Monday, December 8
For Sunday, December 14th, 3rd Sunday of Advent
READ: Isaiah 61.1-4, 8-11 “bind up”
REFLECT: The image that came up when I read “bind up” was of a make-shift splint – a crude assembling of sticks on either side of a leg, with a long strip of cloth wrapped around the sticks from ankle to hip. It’s bulky and awkward. And of course, normal range of motion and unassisted mobility is significantly limited.
As I continued to read, I was reminded of someone I know who recently had a foot injury. He was on crutches for a short time, and then back to regular dress shoes every day. After a while, I’d completely forgotten about his injury. One day, months later, a report came that he was seen literally hopping from his car to the building. Hopping, because he was in so much pain. Fortunately for him, a friend with good sense saw him, picked him up and drove him straight to the emergency room.
To be perfectly honest, I don’t blame him one bit. I hate feeling restricted or limited in any way. I’ve never been rebellious in an outright or obvious way. But I’m convinced that I have good sense and that I know both my limits and of what I’m capable. I certainly don’t like being told to slow down or that I’m doing too much. And I know I’m not the only one.
In “Thrive,” Arianna Huffington describes the way we wear our sleep-deprived, over-stressed, over-committed states like badges of honor. We’re not the “oaks of righteousness” that this prophetic text calls us to be. Righteousness, or right living, eludes us. But it doesn’t have to. As people of faith, we are called to live rightly, to live prophetically, to live in a way that speaks truth to our world. Let’s not wait until we are in a bind and only able to hop before we take action in our lives.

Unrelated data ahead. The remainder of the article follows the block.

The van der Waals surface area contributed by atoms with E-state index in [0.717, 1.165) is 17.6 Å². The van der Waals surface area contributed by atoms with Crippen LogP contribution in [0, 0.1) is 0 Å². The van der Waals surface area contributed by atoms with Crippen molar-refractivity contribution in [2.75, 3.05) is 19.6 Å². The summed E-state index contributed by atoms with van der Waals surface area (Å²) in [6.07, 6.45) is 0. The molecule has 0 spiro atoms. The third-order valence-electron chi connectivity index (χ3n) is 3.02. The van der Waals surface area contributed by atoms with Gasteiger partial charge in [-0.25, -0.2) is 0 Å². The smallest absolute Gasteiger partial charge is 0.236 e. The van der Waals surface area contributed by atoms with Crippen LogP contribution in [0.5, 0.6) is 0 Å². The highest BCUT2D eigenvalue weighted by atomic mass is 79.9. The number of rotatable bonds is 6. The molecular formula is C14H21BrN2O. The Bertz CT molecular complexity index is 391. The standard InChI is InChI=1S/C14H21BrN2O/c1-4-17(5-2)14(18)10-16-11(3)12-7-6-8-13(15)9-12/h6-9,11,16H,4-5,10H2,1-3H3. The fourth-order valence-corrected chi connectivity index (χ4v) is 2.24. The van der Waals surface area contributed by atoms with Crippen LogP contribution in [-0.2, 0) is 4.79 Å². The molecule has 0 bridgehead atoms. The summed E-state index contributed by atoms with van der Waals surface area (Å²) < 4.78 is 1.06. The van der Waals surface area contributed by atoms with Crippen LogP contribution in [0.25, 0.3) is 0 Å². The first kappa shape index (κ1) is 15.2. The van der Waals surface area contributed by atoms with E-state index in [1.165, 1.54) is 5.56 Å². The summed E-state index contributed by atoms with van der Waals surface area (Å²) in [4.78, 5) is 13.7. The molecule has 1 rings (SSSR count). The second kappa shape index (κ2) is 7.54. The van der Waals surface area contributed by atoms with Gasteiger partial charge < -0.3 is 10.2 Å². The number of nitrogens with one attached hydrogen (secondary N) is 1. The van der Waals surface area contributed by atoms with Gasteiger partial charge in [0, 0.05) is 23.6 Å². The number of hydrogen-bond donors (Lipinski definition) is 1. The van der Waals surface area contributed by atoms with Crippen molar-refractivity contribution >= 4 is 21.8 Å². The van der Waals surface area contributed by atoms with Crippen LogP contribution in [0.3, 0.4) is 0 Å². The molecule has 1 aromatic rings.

RESPOND: God, we’ve gotten ourselves into a twisted mess of misplaced pride, where we value doing too much and running ourselves ragged, where we feel guilty about taking time to rest and do things that are more life-giving than life-draining. Help us to see the truth that limiting how much we do is not restricting, but instead is truly freeing.
During the so-called holiday season all of this only tends to get worse. But if you’re ready to stop hopping, to stop just getting by, choose one area of your life to be a prophetic witness. Maybe it’s getting more sleep. Maybe it’s turning off email or Facebook notifications. Maybe it’s declining second helpings at every holiday gathering from now until January. Don’t think of it as a challenge that you could potentially fail, but rather as an intention and a direction toward which to strive.
LECTIONARY TEXTS FOR THE UPCOMING SUNDAY (and for you to try on your own):
1 Thessalonians 5.16-24
John 1.6-8, 19-28
Lectio Divina Paci is a weekly devotional guide by Audrey Hindes for peacemakers in the lectio divina form. Lectio Divina (Latin for divine reading) is a traditional Benedictine practice of scripture reading, prayer, meditation, and reflection that treats scripture as the Living Word. Lectio Divina Paci is an opportunity for peacemakers to become more in tune with the voice of the Prince of Peace.